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Orlando Magic breaks its own spell

Lakers will face an Orlando team that is a far cry from the one they met and beat in the Finals. Others lag as Dwight Howard struggles.

January 18, 2010|By Mike Bresnahan

Hey, wow, Orlando's in town . . . sort of.

The sequence of events tonight will show a charter bus dropping off a bunch of tall guys at what will eventually be a full house at Staples Center, marking the first time the Lakers and Magic have played since the NBA Finals in June.

But there's something strange about this Orlando team, loser of six of its last eight games, including a 102-87 loss Friday against a horribly depleted Portland team that was without Brandon Roy, Greg Oden and a host of other regulars.

The Magic of last season has turned into a mystery this season.

Three-point ace Rashard Lewis has yet to discover his stroke after missing the season's first 10 games because of a suspension for using performance-enhancing drugs.

Dwight Howard's numbers are down across the board, his 16.8 points, 13.1 rebounds and 2.5 blocked shots surprisingly short of the 20.6 points, 13.8 rebounds and 2.9 blocked shots he averaged last season.

Newcomer Vince Carter is fighting a minor shoulder separation and a major shooting slump in which he has made only 21% of his attempts the last six games he's played.

Orlando (26-14) started off 17-4 but has since slipped to fourth in the Eastern Conference. Is it any wonder that 71% of respondents to an Orlando Sentinel poll said they were "extremely concerned" about the Magic's slump? (Another 24% said "moderately concerned," leaving only 5% in the "not concerned" pile.)

Taking it a step further, a Sentinel story headline asked the pointed question "Where's Superman?" in reference to Howard's limited game on offense.

Then there was this quote from forward Matt Barnes after the Magic was drubbed by Portland.

"It's like we are going through the motions," he said. "Just because you went to the Finals last year, you can't go out on the floor and expect teams to lay down. We got no heart. I've played on teams that used to love to punk the good teams in the league. We loved to do that."

The Lakers, meanwhile, were loving life seven months ago after beating the Magic in five games. Their follow-up season has gone much more smoothly than Orlando's, though they are still trying to figure out a few things before embarking on an eight-game trip that starts Thursday in Cleveland.

Their scoring in a 40-point blowout of the Clippers was their idea of a perfect statistical blend -- 30 points from Kobe Bryant and 20 each from Andrew Bynum and Pau Gasol.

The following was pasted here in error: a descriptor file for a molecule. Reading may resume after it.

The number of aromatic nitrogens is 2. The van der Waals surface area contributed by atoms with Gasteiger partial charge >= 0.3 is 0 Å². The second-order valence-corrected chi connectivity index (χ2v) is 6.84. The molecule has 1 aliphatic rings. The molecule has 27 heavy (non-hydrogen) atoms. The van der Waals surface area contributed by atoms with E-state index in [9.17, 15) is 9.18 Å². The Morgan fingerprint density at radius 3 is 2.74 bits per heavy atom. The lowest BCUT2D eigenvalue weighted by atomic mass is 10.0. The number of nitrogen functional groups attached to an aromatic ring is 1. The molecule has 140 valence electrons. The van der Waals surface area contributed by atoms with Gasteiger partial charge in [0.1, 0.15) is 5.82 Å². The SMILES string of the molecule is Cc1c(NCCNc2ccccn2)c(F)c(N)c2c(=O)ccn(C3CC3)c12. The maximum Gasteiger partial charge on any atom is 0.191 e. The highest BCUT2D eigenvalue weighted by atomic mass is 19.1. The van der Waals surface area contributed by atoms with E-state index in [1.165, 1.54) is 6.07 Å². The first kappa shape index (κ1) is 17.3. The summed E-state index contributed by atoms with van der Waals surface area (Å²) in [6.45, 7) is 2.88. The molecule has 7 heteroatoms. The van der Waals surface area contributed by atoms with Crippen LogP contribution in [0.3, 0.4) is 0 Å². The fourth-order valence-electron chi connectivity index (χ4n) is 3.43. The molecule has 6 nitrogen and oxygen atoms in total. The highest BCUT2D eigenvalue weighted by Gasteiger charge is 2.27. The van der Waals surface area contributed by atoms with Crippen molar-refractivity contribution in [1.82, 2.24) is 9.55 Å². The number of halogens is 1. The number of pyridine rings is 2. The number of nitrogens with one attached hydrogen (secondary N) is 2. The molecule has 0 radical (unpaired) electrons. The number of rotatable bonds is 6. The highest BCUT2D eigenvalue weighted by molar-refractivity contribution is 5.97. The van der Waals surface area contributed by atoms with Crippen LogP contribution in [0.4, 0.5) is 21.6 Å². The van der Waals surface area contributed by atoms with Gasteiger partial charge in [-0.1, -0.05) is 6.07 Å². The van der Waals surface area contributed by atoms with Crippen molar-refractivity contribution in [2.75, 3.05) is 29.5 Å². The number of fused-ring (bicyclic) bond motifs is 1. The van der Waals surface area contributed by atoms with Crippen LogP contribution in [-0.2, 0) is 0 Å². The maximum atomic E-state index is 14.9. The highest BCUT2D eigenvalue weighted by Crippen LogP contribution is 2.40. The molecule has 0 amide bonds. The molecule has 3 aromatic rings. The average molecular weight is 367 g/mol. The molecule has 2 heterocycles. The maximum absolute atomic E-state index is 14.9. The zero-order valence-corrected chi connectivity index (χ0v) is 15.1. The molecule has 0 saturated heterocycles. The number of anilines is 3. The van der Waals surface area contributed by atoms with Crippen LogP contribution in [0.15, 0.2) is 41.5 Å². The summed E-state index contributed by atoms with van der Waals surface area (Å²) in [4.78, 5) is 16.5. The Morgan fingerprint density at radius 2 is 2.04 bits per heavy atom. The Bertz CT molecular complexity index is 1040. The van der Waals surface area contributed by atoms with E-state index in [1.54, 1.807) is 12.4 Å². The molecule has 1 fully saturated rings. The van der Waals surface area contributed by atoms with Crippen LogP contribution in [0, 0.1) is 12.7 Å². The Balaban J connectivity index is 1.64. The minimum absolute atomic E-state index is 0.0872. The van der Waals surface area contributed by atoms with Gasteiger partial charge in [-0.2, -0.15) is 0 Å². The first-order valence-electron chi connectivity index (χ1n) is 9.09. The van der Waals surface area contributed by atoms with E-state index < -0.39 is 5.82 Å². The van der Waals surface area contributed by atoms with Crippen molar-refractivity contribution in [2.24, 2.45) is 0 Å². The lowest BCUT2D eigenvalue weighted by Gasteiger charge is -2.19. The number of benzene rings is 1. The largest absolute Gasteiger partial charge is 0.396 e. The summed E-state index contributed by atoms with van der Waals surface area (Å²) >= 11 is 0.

Bynum didn't even seem to mind the return of Gasol from a six-game absence because of a strained hamstring. Bynum took 13 shots, second-highest on the team, and made eight of them.

It was a sign that the Lakers' 7-footers could actually play together, but Coach Phil Jackson, as always, wasn't entirely complimentary when asked about Bynum.

It was more of a big-picture question about the 22-year-old center, whether his 15.8 points and 8.4 rebounds a game had made Jackson a satisfied man.

"No," he said. "I'm happy with what he's accomplished, but I'm not satisfied. I don't think he is either. That's the way you have to look at it. Defensive, rebounding, shot blocking . . . that's where the real strength of the basketball is, in stopping people. It's always fun to score. But that next step is the defensive attitude and defensive contesting and defensive ability to read and react."

Bynum will have a chance to prove himself against Howard, who must still be recognized despite persistent foul trouble and double-teams that have taken a whack at his stats this season, not to mention some embarrassing "Hack-a-Howard" moments in which teams have purposely fouled him to take advantage of his 60.1% free-throw shooting.

Bynum slipped out of practice without talking to reporters, but Gasol, who will also get some time on Howard, talked about tonight's strategy.

"We'll try to keep a body on him at all times," he said. "We don't want him to feel that he has a huge advantage strength-wise. Obviously, he's a stronger guy and he tries to get deep in the lane and get good position, so you have to be extremely physical with him."

Gasol, for one, wasn't buying that Orlando was lagging.

"We know the quality of their players," he said. "Meeting them in the Finals last year is an incentive."

Keep scoring?

Bryant has 24,970 points, 30 shy of 25,000 in his NBA career.

He's played 988 games, 36,077 minutes and taken 19,073 shots . . . and that's just the regular season.

"I've been very fortunate not to have to deal with serious injuries and having careers cut short and things like that," he said. "It's a testament to that."

Will he stick around long enough to try to catch all-time leader Kareem Abdul-Jabbar (38,387 points)?

"I don't know how long I'll play," Bryant said open-endingly.


A couple of quotes of the day from Lakers practice . . .

Bryant on his slowly subsiding back spasms: "It's just stiff. Not painful. I'm about to get my George Jefferson stroll [back]."

Gasol on the importance of playing well on Martin Luther King Jr. Day: "We're a little shaky on the holidays."

Times correspondent Mark Medina contributed to this report.

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